Great people. Great projects. Great jobs.
This article originally appeared
in the Boston Broadside, a publication of the Boston Chapter of
the Society for Technical Communication.
Deciphering Contractor Agreements
by Brett W.
Contract employees and independent contractors may be asked by agencies and clients to sign agreements in connection with temporary assignments or deliverable projects. Here are summaries of some issues you might encounter in these agreements, along with some things to look out for before you sign them.
As a contractor you may learn of confidential information or trade secrets belonging to the client company. A confidentiality agreement stipulates that you will not disclose to anyone information that is the exclusive property of the client. Confidential information can include financial details (such as sales figures, profit margins or pricing strategies), customer lists, research and development plans, product designs, manufacturing procedures, marketing strategies and even organizational structure. It is generally accepted as proper to request you to assent to an agreement not to reveal proprietary information that is generally unknown outside of the company.
Non-compete and Non-solicitation
These agreements restrict you from working for or soliciting business from a contract agency's client or a client's competitor, usually for a specific period of time. Courts consistently rule that overly restrictive non-compete agreements are invalid, but it is expensive and time-consuming to fight a lawsuit. A six-month restriction upon competition that is specific to the client, location, site, department, manager and project might be enforceable. A one year restriction that is only company specific would be almost impossible to enforce, except in the case of key executives.
Non-compete agreements are usually intended to prevent you from entering into a direct relationship with a company to which a client or contract agency has introduced you. It is generally accepted that an equitable contract agency non-compete agreement should not to prevent you from working through another contract agency for a different manager at the same client, or from working for the same client company manager within a reasonably short time after your prior assignment is completed.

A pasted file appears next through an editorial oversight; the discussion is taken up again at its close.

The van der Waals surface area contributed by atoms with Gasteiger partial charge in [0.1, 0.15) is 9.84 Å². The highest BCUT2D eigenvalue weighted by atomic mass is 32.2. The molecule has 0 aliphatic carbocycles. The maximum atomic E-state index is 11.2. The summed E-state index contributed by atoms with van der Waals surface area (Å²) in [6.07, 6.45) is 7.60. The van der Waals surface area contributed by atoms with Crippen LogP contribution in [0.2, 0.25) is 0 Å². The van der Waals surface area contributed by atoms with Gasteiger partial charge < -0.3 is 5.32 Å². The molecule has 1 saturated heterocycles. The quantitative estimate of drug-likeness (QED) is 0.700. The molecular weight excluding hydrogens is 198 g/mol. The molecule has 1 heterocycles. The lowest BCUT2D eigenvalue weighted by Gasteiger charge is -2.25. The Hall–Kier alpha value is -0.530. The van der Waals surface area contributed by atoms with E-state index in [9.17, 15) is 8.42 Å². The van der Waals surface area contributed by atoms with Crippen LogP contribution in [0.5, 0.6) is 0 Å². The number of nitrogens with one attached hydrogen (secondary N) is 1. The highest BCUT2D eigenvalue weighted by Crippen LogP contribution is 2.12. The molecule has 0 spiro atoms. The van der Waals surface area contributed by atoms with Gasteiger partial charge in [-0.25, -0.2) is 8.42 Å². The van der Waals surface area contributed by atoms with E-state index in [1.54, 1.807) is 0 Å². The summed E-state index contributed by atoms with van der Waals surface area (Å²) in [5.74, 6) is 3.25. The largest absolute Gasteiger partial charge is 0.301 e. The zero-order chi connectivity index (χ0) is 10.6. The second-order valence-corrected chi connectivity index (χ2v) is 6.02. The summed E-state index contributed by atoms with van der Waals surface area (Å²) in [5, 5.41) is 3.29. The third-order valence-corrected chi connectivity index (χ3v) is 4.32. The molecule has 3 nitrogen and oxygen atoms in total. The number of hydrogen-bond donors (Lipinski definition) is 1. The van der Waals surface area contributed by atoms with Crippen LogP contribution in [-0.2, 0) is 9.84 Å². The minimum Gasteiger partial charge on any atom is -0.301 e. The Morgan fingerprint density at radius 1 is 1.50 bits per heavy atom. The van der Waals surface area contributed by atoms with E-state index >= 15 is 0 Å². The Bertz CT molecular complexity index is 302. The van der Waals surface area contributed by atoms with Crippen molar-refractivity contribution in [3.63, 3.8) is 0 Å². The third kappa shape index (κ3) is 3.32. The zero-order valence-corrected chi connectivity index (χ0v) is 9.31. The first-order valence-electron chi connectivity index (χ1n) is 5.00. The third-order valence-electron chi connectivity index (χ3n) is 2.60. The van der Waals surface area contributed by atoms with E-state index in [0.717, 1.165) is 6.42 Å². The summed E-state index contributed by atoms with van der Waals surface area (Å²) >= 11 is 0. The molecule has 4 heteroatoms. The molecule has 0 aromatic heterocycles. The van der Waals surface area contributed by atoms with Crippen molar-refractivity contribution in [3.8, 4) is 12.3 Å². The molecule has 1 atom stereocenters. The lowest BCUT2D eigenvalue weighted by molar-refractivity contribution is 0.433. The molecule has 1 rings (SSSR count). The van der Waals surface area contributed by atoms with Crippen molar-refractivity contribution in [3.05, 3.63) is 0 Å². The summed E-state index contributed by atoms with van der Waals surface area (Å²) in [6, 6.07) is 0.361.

Some contract agency clients, notably large companies and those with "preferred vendor" agreements, do not approve of non-compete agreements that limit your ability to work for them on a subsequent assignment through another contract agency, particularly if the contract has restrictions that are company-wide.
If you are paid as a independent consultant--that is, with no taxes withheld--be very cautious concerning non-competition agreements. Restrictions upon offering your services as an independent business mean that you and the company that is paying you might run afoul of the IRS requirements for independent contractor status.
Waiver of Claim
You may be asked to sign an agreement that holds a client harmless in the event that you are injured on the job. If you are paid as a W-2 employee of either the contract agency or the client you should have nothing to worry about since you would be covered by the client's or agency's workers' compensation and liability insurance.
If you are an independent contractor, knowledgeable clients will require you or the agency you work through to produce a Certificate of Insurance that stipulates that workers' compensation and liability coverages are maintained. If you do not provide a Certificate, the client or agency would be required to pay workers' compensation premiums based upon the total payments to you as an independent contractor. If neither the agency nor client maintains coverage for uninsured subcontractors, they may be held responsible for the entire cost of compensation benefit claims.
Patent, Invention and Copyright
Clients naturally insist that they own the work product that you were paid to produce for them. But be careful of agreements that are worded too generally, especially those that cover a specific time period rather than relate to worked performed for the client. Your great American novel or invention or discovery could conceivably become the property of your current client, even if the work was conceived and developed on your own and after normal working hours! Watch out for agreements that extend beyond the time you will work for a client. Be sure to insert a specific exception into the agreement if you are currently working on a product or book or invention, for example.
All of these agreements are
meant to protect the legitimate interests of the businesses that hire
contractors and consultants. However, it is important that you read the
agreements carefully, understand the terms, and modify your contract as
necessary. You should not hesitate to bring conflicting or inappropriate
stipulations to the attention of the client or agency. Their contracts
may not have been reviewed for a long time, and may include terms that
the client or agency should change. Your reasonable request to change
the terms of the agreement might be the motivation to take a fresh look
at the agreement, and your request will often be honored.
Brett Randolph is a
partner in RANDOLPH ASSOCIATES, INC. in Cambridge, Mass. He has placed
documentation and training professionals in contract and permanent positions
Great people. Great projects. Great jobs.
Tel: 617.441.8777 Ext. 6 firstname.lastname@example.org